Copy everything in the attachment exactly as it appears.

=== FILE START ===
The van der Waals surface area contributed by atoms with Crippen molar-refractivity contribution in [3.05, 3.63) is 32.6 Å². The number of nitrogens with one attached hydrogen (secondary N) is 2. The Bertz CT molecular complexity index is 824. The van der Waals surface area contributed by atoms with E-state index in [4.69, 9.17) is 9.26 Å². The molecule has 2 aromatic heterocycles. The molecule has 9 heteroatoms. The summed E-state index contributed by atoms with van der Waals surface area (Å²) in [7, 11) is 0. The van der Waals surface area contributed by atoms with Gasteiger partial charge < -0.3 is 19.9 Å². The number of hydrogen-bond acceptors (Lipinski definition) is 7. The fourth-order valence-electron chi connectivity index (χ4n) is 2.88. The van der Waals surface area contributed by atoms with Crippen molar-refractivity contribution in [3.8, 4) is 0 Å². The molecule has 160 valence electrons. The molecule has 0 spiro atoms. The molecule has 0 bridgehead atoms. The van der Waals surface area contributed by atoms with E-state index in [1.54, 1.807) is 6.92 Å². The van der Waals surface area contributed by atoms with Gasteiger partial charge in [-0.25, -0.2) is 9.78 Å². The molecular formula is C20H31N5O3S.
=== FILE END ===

The van der Waals surface area contributed by atoms with Crippen molar-refractivity contribution in [3.05, 3.63) is 32.6 Å². The number of nitrogens with one attached hydrogen (secondary N) is 2. The Bertz CT molecular complexity index is 824. The van der Waals surface area contributed by atoms with E-state index in [4.69, 9.17) is 9.26 Å². The molecule has 2 aromatic heterocycles. The molecule has 9 heteroatoms. The summed E-state index contributed by atoms with van der Waals surface area (Å²) in [7, 11) is 0. The van der Waals surface area contributed by atoms with Gasteiger partial charge < -0.3 is 19.9 Å². The number of hydrogen-bond acceptors (Lipinski definition) is 7. The fourth-order valence-electron chi connectivity index (χ4n) is 2.88. The van der Waals surface area contributed by atoms with Crippen molar-refractivity contribution in [3.8, 4) is 0 Å². The molecule has 160 valence electrons. The molecule has 0 spiro atoms. The molecule has 0 bridgehead atoms. The van der Waals surface area contributed by atoms with E-state index in [1.54, 1.807) is 6.92 Å². The van der Waals surface area contributed by atoms with Gasteiger partial charge in [-0.25, -0.2) is 9.78 Å². The molecular formula is C20H31N5O3S.